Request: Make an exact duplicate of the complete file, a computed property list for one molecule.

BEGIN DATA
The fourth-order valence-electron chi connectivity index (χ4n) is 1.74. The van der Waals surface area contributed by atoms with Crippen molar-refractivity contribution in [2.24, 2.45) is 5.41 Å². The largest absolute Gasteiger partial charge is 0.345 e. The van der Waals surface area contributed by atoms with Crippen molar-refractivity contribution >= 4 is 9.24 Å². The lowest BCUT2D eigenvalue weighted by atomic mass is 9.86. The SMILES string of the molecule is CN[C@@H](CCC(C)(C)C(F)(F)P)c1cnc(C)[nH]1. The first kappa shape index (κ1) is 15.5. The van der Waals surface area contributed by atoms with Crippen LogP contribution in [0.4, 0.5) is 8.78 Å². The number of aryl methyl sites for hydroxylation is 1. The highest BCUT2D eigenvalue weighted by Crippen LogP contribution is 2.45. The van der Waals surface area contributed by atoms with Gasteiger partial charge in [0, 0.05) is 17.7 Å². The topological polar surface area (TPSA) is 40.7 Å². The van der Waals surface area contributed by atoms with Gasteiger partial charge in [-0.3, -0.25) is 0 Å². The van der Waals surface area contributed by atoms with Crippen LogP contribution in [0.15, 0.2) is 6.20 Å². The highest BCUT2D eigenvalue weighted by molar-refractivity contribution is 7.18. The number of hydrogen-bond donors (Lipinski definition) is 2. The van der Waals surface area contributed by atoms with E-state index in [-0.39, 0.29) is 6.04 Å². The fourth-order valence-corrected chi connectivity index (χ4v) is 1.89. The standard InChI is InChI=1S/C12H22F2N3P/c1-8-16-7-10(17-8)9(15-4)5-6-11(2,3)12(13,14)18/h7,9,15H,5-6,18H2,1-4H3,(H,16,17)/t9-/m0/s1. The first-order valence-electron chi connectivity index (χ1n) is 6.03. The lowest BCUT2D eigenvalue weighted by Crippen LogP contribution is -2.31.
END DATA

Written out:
The fourth-order valence-electron chi connectivity index (χ4n) is 1.74. The van der Waals surface area contributed by atoms with Crippen molar-refractivity contribution in [2.24, 2.45) is 5.41 Å². The largest absolute Gasteiger partial charge is 0.345 e. The van der Waals surface area contributed by atoms with Crippen molar-refractivity contribution >= 4 is 9.24 Å². The lowest BCUT2D eigenvalue weighted by atomic mass is 9.86. The SMILES string of the molecule is CN[C@@H](CCC(C)(C)C(F)(F)P)c1cnc(C)[nH]1. The first kappa shape index (κ1) is 15.5. The van der Waals surface area contributed by atoms with Crippen LogP contribution in [0.4, 0.5) is 8.78 Å². The number of aryl methyl sites for hydroxylation is 1. The highest BCUT2D eigenvalue weighted by Crippen LogP contribution is 2.45. The van der Waals surface area contributed by atoms with Gasteiger partial charge in [0, 0.05) is 17.7 Å². The topological polar surface area (TPSA) is 40.7 Å². The van der Waals surface area contributed by atoms with Gasteiger partial charge in [-0.3, -0.25) is 0 Å². The van der Waals surface area contributed by atoms with Crippen LogP contribution in [0.15, 0.2) is 6.20 Å². The highest BCUT2D eigenvalue weighted by molar-refractivity contribution is 7.18. The number of hydrogen-bond donors (Lipinski definition) is 2. The van der Waals surface area contributed by atoms with E-state index in [-0.39, 0.29) is 6.04 Å². The fourth-order valence-corrected chi connectivity index (χ4v) is 1.89. The standard InChI is InChI=1S/C12H22F2N3P/c1-8-16-7-10(17-8)9(15-4)5-6-11(2,3)12(13,14)18/h7,9,15H,5-6,18H2,1-4H3,(H,16,17)/t9-/m0/s1. The first-order valence-electron chi connectivity index (χ1n) is 6.03. The lowest BCUT2D eigenvalue weighted by Crippen LogP contribution is -2.31.